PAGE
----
An Individual Retirement Account (IRA) provides savings for retirement investors and can be an effective way to supplement your other long-term retirement savings. Investments in tax-deferred accounts can compound more quickly than those in taxable accounts.
Among their other features, Roth IRAs offer federally tax-free withdrawals and Traditional IRAs offer tax-deductible contributions to qualified investors. To determine your maximum contribution limit, please refer to the comparison chart.
Think of an IRA as a vehicle for your investments. You can choose to fill this vehicle with mutual funds, stocks, bonds, or other types of investments.
Two Types of IRAs: Roth IRAs and Traditional IRAs
The Roth IRA offers tax deferral on any earnings in the account. Withdrawals from the account may be tax free, as long as they are considered qualified. Limitations and restrictions may apply. Withdrawals prior to age 59-1/2 may result in a 10% IRS penalty tax. Future tax laws can change at any time and may impact the benefits of Roth IRAs. Their tax treatment may change.
Limitations and restrictions may apply.
The Roth IRA Is Often A Good Choice
You should now have a good idea as to which type of IRA may suit your situation. For some individuals, contributing to a LPL Financial Roth IRA may result in more retirement income than a comparable investment in a Traditional IRA.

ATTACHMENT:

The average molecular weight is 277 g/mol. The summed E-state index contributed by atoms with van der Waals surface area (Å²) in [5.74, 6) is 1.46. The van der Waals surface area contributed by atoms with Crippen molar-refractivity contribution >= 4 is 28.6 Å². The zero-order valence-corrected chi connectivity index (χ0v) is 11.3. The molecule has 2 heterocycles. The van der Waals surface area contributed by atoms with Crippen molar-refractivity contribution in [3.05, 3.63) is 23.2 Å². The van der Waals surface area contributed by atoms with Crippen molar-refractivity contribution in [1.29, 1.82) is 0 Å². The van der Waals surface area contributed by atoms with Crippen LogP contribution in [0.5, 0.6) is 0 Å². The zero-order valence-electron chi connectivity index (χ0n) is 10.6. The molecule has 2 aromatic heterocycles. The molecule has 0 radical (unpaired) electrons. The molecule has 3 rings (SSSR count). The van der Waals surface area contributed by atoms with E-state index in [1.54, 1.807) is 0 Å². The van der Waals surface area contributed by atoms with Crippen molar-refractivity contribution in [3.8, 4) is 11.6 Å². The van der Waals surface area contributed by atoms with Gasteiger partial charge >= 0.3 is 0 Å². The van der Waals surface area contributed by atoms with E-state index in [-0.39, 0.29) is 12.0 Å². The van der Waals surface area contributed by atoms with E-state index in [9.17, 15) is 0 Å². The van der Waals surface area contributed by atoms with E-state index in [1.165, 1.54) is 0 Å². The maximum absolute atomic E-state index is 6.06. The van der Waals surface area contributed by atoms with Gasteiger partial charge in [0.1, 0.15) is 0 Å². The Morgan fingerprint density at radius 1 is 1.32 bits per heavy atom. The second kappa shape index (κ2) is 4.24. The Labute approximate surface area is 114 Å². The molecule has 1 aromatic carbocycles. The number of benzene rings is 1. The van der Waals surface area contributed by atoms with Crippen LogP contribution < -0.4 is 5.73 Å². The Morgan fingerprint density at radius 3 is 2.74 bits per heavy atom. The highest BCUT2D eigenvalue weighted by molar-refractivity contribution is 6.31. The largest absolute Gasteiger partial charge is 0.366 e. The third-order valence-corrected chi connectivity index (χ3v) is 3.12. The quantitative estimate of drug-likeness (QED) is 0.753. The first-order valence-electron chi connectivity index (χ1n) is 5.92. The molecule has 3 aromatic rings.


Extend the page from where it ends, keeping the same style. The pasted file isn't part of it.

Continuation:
On the other hand, even if you aren't eligible for a Roth IRA, anyone under age 70-1⁄2 who has compensation can take advantage of the benefits of a Traditional IRA, including tax-deferred growth and the potential for tax-deductible contributions. With either type of IRA, you may still come out ahead of a comparable taxable investment because earnings aren't eroded by taxes year after year.
|This hypothetical illustration does not represent the performance of any investment options. It assumes an 8% annual rate of return, a 15% federal income tax bracket and reinvestment of earnings, with no withdrawals. It does not take into account state, local, Social Security or Medicare taxes. Rates of return may vary. Assumes that the taxable account does not hold any investment for more than 12 months. Distributions from a tax-deferred retirement plan are taxable as ordinary income, whereas taxable investments may qualify for lower capital gains rates. The illustration does not reflect any charges, expenses or fees that may be associated with your plan. The tax-deferred accumulation shown above would be reduced if these fees had been deducted.|
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